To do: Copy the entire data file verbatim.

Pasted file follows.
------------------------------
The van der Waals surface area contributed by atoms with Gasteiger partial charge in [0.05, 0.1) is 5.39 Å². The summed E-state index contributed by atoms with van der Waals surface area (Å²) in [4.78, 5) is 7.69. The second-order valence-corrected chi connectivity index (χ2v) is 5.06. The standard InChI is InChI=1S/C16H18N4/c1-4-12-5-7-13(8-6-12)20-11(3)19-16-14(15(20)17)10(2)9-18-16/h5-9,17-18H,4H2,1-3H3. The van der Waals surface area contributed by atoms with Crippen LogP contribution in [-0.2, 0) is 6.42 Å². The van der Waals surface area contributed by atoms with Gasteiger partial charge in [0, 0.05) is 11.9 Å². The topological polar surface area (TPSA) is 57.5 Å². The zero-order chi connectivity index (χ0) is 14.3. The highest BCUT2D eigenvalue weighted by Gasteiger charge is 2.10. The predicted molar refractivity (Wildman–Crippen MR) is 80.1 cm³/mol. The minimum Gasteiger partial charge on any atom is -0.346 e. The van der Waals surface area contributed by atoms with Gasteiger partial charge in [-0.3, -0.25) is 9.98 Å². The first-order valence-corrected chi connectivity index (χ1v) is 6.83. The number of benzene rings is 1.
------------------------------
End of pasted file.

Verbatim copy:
The van der Waals surface area contributed by atoms with Gasteiger partial charge in [0.05, 0.1) is 5.39 Å². The summed E-state index contributed by atoms with van der Waals surface area (Å²) in [4.78, 5) is 7.69. The second-order valence-corrected chi connectivity index (χ2v) is 5.06. The standard InChI is InChI=1S/C16H18N4/c1-4-12-5-7-13(8-6-12)20-11(3)19-16-14(15(20)17)10(2)9-18-16/h5-9,17-18H,4H2,1-3H3. The van der Waals surface area contributed by atoms with Crippen LogP contribution in [-0.2, 0) is 6.42 Å². The van der Waals surface area contributed by atoms with Gasteiger partial charge in [0, 0.05) is 11.9 Å². The topological polar surface area (TPSA) is 57.5 Å². The zero-order chi connectivity index (χ0) is 14.3. The highest BCUT2D eigenvalue weighted by Gasteiger charge is 2.10. The predicted molar refractivity (Wildman–Crippen MR) is 80.1 cm³/mol. The minimum Gasteiger partial charge on any atom is -0.346 e. The van der Waals surface area contributed by atoms with Gasteiger partial charge in [-0.3, -0.25) is 9.98 Å². The first-order valence-corrected chi connectivity index (χ1v) is 6.83. The number of benzene rings is 1.